We have commented a few times on the slightly diffuse character of the echo bubble, which has infected a great many nooks and crannies of the economy. One of the areas which has experienced an enormous boom was the sub-prime auto loan sector. It seems however that the party in this sub-sector of the bubble economy is in the process of ending.
Eurozone recessions, unemployment fiascos, toppling banks, crashing auto sales... didn’t exist, sez the Stoxx 600. But then an ugly thing happened.
It was interesting this week to watch the media explode in a frenzy of reporting over the "stronger than expected" auto sales. The increase in auto sales to 16.9 million units was certainly a welcome number. However, was it really the "long awaited" sign of economic recovery that it was portrayed to be?
Surely humor like this (if not so much its accompanying forecasts on copper, China, the S&P, bonds, or anything else for that matter) is worth the $29.95 monthly subscription price alone. From today's "world-renowned" Gartman newsletter: "We’ve far too many ways to embarrass ourselves to put forth a forecast on today’s ADP report, so we shall simply await its release, but if we have to argue even slightly with the consensus we shall argue that the consensus is low and that there shall be more jobs created than the 210K guess-timate that is the consensus at the moment."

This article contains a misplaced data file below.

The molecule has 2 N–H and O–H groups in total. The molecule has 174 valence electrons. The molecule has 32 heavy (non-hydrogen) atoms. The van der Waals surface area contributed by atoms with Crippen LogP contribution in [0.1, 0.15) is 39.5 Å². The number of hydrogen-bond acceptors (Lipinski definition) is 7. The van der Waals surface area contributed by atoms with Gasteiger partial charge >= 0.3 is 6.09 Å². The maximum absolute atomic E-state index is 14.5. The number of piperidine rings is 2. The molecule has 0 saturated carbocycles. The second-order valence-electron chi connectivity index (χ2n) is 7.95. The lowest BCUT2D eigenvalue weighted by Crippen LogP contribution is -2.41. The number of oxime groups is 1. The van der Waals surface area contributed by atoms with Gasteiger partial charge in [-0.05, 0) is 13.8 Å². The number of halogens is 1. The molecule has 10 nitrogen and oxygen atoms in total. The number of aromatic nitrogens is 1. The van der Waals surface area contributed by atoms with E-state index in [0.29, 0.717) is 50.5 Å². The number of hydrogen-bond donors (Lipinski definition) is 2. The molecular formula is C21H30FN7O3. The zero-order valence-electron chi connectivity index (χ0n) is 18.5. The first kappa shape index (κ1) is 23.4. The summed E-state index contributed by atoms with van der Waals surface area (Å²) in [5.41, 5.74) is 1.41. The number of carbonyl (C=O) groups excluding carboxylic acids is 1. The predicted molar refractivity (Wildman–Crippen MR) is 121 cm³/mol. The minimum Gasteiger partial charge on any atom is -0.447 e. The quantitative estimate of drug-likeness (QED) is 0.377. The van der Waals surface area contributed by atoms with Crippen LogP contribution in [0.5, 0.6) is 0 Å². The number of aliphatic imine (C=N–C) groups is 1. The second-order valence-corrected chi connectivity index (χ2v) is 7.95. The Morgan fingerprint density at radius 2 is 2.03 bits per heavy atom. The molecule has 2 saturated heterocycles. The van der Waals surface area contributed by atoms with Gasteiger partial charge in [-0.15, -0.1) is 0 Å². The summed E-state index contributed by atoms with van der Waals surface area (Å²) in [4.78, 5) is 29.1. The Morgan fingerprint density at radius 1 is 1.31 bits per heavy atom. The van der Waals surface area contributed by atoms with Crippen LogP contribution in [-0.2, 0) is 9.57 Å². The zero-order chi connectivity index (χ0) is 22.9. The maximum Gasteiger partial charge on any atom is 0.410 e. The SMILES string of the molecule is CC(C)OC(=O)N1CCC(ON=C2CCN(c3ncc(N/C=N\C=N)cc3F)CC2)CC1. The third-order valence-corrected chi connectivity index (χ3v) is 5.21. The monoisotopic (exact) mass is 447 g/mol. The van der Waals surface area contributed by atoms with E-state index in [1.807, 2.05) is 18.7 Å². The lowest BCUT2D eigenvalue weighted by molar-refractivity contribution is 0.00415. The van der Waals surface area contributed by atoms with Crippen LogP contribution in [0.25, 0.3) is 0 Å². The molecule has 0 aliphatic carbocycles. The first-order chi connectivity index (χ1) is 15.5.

It seems that if the monthly payment is right, then no matter how "Sarcophagus-like" GM's cars are, Americans will lever up and buy 'em. Many were shocked to hear that GM reported the highest sales this month since August 2008 - especially in light of the record-breaking recalls and now Reuters reporting that up to 74 people have died from faulty ignition switches - but one glance at Experian's auto loan data and it's clear why... The average loan term and average amount financed for a new light-vehicle hit record highs in the first quarter, signaling U.S. consumers continue to extend themselves to afford pricier cars. GM cars may be "grenade-like" but US consumers - with stagnant wages - are extending maturities (loans with terms 73-84 months grew by 27.6%) to manage that monthly nut... This will not end well.